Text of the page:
Disconnect your TV cable box and stare at the snow static for six hours.  Report every 15 minutes to no one in particular, “Sonar holds no contacts.”  Do not fall asleep.  The following 6 hours disassemble your TV and rebuild using VCR operating instructions.  Touch a live circuit thereby shocking you.  Report back to watch and receive extra military instruction to hold safety training on the topic, “Why it is dangerous to be electrocuted.”

Go to a local bridge, stare at the water for twelve straight hours.

To simulate rough weather operations go to an amusement park, fill your stomach with coffee and funnel cake then ride a roller coaster non-stop.

Pick a six month period when your work and home life are at their busiest, get your neighbor to phone you at 2330 (11:30 pm), dress in the dark, and hang a brick on a string around your neck and stare at the backyard from your patio. Identify the whereabouts of all bats, crickets, moths and stray dogs by sound and sight, keep a written record of everything you see, and choke down at least one cup of four-day-old coffee (preferably black) every thirty minutes. Anytime a critter enters the yard, call your wife on the cell phone to apprise her of its movements. On snowy or foggy nights be sure to blow an air horn at regular intervals to warn the neighbors of your whereabouts.

Sit in front of your kitchen stove for six hours. Look at nothing but the stove. Maintain a log (record book) of the position of all the knobs. Have your kid randomly report to the kitchen “conditions normal” in the house. Have him randomly ask permission to turn on various appliances in the house. Grant him authorization to start half of them, and have him immediately report the condition of the each appliance.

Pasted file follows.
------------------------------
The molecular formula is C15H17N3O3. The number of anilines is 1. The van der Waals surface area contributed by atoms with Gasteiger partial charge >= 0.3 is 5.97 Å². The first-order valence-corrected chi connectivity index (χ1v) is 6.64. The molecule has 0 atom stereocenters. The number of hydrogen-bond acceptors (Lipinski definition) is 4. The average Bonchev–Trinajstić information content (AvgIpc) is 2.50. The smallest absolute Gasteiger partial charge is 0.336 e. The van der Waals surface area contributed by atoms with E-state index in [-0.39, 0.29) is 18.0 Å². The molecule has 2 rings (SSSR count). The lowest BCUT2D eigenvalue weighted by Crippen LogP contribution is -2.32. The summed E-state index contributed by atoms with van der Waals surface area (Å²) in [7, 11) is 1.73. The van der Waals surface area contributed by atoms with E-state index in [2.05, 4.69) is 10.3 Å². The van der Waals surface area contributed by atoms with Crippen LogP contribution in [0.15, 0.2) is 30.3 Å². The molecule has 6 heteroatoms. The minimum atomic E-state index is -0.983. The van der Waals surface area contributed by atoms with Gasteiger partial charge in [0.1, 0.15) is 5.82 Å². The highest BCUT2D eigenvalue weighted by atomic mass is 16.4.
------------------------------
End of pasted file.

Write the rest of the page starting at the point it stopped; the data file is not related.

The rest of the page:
Wash and wax all the cars on your block once a week in the rain to simulate washing aircraft.  Have a 10-year-old neighbor kid QA (Quality check) the work and tell you all the places you missed.

Have your father-in-law (Squadron Maintenance Officer) set 20 unachievable goals on Monday morning with the promise that if they are achieved there will be liberty for the whole family on Sunday.  Have the entire family work 18 hour days for the whole week while your father-in-law goes golfing.  Achieve all the goals. Upon his return Saturday night have him announce one of the following on a rotating basis, Due to operational commitments: (1)The duty section (1/3 of the family) will have to work Sunday, or (2) Liberty is canceled.  Do this for a couple of years and then reward your father-in-law with a promotion and a medal for superior operational readiness.

Purchase a beat up 30-year-old car (aircraft).  Keep the following schedule to the letter and with accurate records of everything.  Have three highly qualified people inspect the car before driving (preflight), then have 16 year old who just got his license and knows nothing about cars inspect it again. Have him drive the car as if it were a rented Corvette with full coverage insurance (flight ops).  When he returns have him tell you everything his one month of vast experience tells him is wrong, using vague phrases.  Have three people inspect it (Post-flight/Daily inspection) and the next morning even though the car has not moved have three people re-inspect it and repeat twice a day.  Every third day replace the alternator before driving.  Every 7, 14, 28 and 56 days, take one section apart and reassemble and every 128 days take entire car apart and reassemble.